As Banks Struggle to Meet Regulations and Keep Customers, Investors Spot Opportunity

Capital relief trades seek attractive returns by offering banks more than economic incentives as synthetic collateralizations boom.

Regulatory burdens on banks to meet capital buffers while continuing to lend are providing opportunities for attractive returns for some savvy chief investment officers (CIOs).

Capital relief trades allow banks to meet their burdens for capital buffers without selling off loans or cutting back on lending. Instead, other investors take on the credit risk for some potential loan losses through contracts. As the broader market for so-called synthetic collateralizations booms after a much-needed healing following the financial crisis, some investors see compelling opportunities.

“It’s like selling insurance on bank portfolios,” says Bob Jacksha, CIO of the New Mexico Educational Retirement Board, which manages approximately $12 billion. “They are looking at more than just the economic return of the profile, and they might be willing to take our insurance at better rates than they otherwise would for those considerations.” Maintaining customer relationships and staying in the good graces of regulators are chief among them, he said. 

The overall segment is recently experiencing rapid expansion. In Europe, volume for synthetic securitizations expanded to EUR94 billion in 2016 from EUR20 billion in 2013, according to a report by Deutsche Bank earlier this year. Five deals alone accounted for EUR20 billion. Barclays and Lloyds Banking Group expect more deals in 2017 than any year since the financial crisis, according to reports.

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Jacksha was early to spot the opportunity. Jacksha first began to invest in funds participating in capital relief trades in 2012, and has invested $350 million to date. Encouraged by the track record of the investments, he is set to allocate another $150 million to his commitments this year based on approvals by his investment committee in December  2016. While Jackha had initially invested in funds that would focus only on capital relief, the mandate for future funds was broadened to include opportunistic co-lending with banks.

That banks have reasons beyond financial considerations is key to the attractive profile of the asset class, Jacksha said in an interview with CIO. Banks stay in the good graces of regulators by lowering their risk profile, and get to continue their relationships to service customers rather than send them elsewhere, he noted.

Low correlation with equities is another benefit of the exposure. “We like how it fits in our portfolio because it adds an element of diversification,” Jacksha said.

Returns to date have been compelling, and Jacksha is looking to invest more and broaden the mandate for the nature of investment.

The New Mexico Educational Retirement Board has gained exposure to capital relief deals by investing in vehicles offered by hedge fund Orchard Global Asset Management.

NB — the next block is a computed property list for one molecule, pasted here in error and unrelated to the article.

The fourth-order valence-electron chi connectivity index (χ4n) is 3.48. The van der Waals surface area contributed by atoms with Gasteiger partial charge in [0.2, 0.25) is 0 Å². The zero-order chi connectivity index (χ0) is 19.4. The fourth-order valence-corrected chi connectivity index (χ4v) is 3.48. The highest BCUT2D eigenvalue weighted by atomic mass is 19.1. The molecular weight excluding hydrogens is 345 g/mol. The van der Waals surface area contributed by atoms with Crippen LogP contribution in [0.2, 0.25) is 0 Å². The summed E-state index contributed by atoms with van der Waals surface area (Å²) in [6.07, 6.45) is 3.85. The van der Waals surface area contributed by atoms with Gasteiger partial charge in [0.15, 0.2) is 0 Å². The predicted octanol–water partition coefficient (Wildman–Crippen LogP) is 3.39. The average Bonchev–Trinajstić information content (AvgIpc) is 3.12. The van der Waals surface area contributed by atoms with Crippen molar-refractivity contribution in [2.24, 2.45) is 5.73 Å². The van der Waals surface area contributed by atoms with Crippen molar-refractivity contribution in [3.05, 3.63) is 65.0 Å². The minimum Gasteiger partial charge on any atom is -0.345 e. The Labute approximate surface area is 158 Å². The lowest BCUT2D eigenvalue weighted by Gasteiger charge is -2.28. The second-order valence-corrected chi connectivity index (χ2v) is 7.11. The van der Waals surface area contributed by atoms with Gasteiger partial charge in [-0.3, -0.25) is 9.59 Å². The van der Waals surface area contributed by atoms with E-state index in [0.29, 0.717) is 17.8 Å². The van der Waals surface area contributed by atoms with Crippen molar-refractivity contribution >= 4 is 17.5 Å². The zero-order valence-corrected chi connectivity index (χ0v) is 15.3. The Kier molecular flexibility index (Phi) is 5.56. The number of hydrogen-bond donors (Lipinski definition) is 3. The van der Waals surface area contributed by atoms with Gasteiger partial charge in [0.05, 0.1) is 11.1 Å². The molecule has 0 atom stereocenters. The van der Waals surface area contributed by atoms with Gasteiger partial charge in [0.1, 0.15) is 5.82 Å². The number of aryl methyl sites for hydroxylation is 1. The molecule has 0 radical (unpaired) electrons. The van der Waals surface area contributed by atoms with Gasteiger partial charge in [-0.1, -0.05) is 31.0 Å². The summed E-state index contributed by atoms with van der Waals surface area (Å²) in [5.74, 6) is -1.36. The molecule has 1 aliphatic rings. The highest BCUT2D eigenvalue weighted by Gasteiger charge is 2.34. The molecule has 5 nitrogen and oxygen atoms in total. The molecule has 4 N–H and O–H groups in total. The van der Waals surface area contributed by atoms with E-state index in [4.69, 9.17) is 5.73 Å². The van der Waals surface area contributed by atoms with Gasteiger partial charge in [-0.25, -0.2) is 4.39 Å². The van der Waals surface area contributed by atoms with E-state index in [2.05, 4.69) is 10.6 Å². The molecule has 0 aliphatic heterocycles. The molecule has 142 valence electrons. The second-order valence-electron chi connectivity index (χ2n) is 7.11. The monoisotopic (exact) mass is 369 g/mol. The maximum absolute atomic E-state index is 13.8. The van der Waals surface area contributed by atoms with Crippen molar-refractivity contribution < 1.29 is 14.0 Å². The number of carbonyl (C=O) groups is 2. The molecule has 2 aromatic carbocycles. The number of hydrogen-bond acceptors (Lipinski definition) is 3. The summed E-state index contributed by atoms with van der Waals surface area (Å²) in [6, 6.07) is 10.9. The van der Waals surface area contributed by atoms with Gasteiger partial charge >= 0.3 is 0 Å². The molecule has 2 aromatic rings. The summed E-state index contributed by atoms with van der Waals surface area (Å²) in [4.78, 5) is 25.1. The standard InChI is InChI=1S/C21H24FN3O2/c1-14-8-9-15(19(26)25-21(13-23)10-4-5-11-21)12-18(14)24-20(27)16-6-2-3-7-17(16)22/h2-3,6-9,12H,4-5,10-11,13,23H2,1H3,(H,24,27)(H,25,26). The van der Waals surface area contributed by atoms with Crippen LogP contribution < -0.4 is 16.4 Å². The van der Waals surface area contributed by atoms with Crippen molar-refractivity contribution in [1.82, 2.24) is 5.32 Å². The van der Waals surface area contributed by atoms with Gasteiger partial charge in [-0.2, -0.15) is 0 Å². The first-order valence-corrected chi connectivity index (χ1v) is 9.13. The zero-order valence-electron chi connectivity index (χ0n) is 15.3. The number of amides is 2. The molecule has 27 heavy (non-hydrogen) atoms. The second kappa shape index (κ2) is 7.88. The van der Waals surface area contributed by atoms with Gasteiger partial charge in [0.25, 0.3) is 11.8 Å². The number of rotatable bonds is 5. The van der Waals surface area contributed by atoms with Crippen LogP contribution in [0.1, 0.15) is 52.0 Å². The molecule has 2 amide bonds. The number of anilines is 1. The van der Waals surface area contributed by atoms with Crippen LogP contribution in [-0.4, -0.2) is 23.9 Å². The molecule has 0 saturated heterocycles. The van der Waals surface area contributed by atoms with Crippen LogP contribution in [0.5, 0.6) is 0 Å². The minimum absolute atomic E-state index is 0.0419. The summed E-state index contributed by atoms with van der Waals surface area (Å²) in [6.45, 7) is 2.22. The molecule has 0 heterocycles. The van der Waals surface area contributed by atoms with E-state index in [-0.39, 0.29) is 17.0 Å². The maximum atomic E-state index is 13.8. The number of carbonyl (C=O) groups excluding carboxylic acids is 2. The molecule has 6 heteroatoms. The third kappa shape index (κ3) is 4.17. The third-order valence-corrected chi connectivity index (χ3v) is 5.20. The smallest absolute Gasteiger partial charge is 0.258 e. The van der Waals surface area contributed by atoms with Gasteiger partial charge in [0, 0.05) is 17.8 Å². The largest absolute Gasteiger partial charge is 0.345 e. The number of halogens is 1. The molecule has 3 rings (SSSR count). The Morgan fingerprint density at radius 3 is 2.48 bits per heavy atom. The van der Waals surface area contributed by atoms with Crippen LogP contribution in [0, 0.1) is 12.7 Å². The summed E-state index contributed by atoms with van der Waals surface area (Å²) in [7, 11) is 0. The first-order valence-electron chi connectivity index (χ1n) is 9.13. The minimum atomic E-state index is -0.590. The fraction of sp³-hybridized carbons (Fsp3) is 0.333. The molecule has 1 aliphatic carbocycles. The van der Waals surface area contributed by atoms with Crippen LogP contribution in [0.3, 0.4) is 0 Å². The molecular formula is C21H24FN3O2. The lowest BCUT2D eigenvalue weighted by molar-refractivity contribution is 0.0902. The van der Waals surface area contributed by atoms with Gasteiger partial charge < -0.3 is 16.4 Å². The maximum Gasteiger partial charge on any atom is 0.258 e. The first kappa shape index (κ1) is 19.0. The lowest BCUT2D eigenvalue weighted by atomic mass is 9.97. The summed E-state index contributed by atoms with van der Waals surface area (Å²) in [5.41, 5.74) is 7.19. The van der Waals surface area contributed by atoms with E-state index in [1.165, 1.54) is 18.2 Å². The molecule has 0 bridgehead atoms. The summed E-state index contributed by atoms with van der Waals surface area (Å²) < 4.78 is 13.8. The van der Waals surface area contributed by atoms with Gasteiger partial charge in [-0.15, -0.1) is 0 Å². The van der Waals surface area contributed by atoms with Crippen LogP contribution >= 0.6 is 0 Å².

The New Mexico Educational Retirement Board first invested $150 million in March 2012, and an additional $50 million in the beginning of 2013. The IRR since inception has been approximately 10%, net of fees, Jacksha said.

The New Mexico Educational Retirement Board again invested $150 million with Orchard in August 2014. Returns since inception have been slightly under 9.25%, net of fees, Jacksha said.

Another $150 million has been approved for another Orchard fund, but the contracts have not yet been finalized for the investment.

 “We like the return in good times, but we think there is also protection for bad times,” Jacksha said.

 Often maligned in the wake of the financial crises by regulators and investors, synthetic securitizations are now regarded as an important mechanism to revitalize the flow of credit to small and medium enterprises (SMEs).

“Securitisation markets have returned to policymakers’ attention recently, only this time as a hoped-for panacea to anemic lending in Europe rather than as a culprit for the financial crisis,” Deutsche Bank wrote in a report earlier this year.

A sharp deterioration in the quality of issuance with increasingly complex issues in the run up to the financial crisis often resulted in unexpected investor losses, Deutsche Bank wrote. But those kind of complex transactions with many market participants no longer happen. “Synthetic securitisation saw mixed trends in recent years. On the one hand, complex arbitrage deals have almost disappeared. On the other hand, balance sheet synthetic deals have surged.”

But issuance quality now has substantially increased and issues are now overwhelmingly bilateral, between two parties, rather than reliant on a third party like a credit ratings agency to evaluate quality and open to a variety of investors.

“While transactions have become mostly private, they are now much less complex and of robust asset quality. Long-term institutional investors are major buyers,” Deutsche Bank wrote, adding, “Since the crisis, synthetic securitisation deals have become bilateral.”

Balance sheet transactions like capital relief deals now comprise the 90% of issuance, according to Deutsche Bank.  Investors for balance sheet synthetic deals usually consists of non-bank investors, “mainly hedge funds (47%), pension funds (22%), and sovereign-wealth funds, or public/supranational investors (20%).” 

“Industry observers point out that balance sheet synthetic transactions have become much less complex in recent years as well,” Deutsche Bank wrote. “Documentation often comprised around 500 pages in the past, and is now only 20 to 30 pages long.”


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